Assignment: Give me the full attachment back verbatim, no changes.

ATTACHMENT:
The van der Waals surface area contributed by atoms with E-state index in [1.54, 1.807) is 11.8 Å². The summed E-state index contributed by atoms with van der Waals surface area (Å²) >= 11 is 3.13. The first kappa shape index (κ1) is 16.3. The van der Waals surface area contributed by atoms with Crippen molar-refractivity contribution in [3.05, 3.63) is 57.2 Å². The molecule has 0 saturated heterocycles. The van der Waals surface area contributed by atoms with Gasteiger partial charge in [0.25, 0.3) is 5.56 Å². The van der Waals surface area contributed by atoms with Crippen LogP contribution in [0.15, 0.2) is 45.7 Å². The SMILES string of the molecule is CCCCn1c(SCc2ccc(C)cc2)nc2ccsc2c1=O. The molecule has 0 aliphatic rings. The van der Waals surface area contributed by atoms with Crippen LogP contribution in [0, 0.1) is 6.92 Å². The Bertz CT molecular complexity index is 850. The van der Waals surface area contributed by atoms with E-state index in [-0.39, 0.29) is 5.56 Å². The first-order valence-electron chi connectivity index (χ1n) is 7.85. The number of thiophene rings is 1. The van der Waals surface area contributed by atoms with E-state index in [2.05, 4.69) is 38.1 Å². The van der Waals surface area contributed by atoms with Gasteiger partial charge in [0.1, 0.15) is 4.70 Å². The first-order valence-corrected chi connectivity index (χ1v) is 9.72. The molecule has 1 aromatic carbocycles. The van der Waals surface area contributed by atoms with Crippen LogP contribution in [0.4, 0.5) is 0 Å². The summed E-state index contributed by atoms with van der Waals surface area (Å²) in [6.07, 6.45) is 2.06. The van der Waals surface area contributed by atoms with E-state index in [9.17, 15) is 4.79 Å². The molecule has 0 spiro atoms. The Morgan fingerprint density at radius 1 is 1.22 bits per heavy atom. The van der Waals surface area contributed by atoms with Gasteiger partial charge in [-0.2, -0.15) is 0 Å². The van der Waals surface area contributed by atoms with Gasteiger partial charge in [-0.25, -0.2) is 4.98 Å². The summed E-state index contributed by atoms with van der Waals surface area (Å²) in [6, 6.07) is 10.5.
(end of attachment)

The van der Waals surface area contributed by atoms with E-state index in [1.54, 1.807) is 11.8 Å². The summed E-state index contributed by atoms with van der Waals surface area (Å²) >= 11 is 3.13. The first kappa shape index (κ1) is 16.3. The van der Waals surface area contributed by atoms with Crippen molar-refractivity contribution in [3.05, 3.63) is 57.2 Å². The molecule has 0 saturated heterocycles. The van der Waals surface area contributed by atoms with Gasteiger partial charge in [0.25, 0.3) is 5.56 Å². The van der Waals surface area contributed by atoms with Crippen LogP contribution in [0.15, 0.2) is 45.7 Å². The SMILES string of the molecule is CCCCn1c(SCc2ccc(C)cc2)nc2ccsc2c1=O. The molecule has 0 aliphatic rings. The van der Waals surface area contributed by atoms with Crippen LogP contribution in [0, 0.1) is 6.92 Å². The Bertz CT molecular complexity index is 850. The van der Waals surface area contributed by atoms with E-state index in [-0.39, 0.29) is 5.56 Å². The first-order valence-electron chi connectivity index (χ1n) is 7.85. The number of thiophene rings is 1. The van der Waals surface area contributed by atoms with E-state index in [2.05, 4.69) is 38.1 Å². The van der Waals surface area contributed by atoms with Gasteiger partial charge in [0.1, 0.15) is 4.70 Å². The first-order valence-corrected chi connectivity index (χ1v) is 9.72. The molecule has 1 aromatic carbocycles. The van der Waals surface area contributed by atoms with Crippen LogP contribution in [0.4, 0.5) is 0 Å². The summed E-state index contributed by atoms with van der Waals surface area (Å²) in [6.07, 6.45) is 2.06. The van der Waals surface area contributed by atoms with E-state index in [9.17, 15) is 4.79 Å². The molecule has 0 spiro atoms. The Morgan fingerprint density at radius 1 is 1.22 bits per heavy atom. The van der Waals surface area contributed by atoms with Gasteiger partial charge in [-0.2, -0.15) is 0 Å². The van der Waals surface area contributed by atoms with Gasteiger partial charge in [-0.25, -0.2) is 4.98 Å². The summed E-state index contributed by atoms with van der Waals surface area (Å²) in [6, 6.07) is 10.5.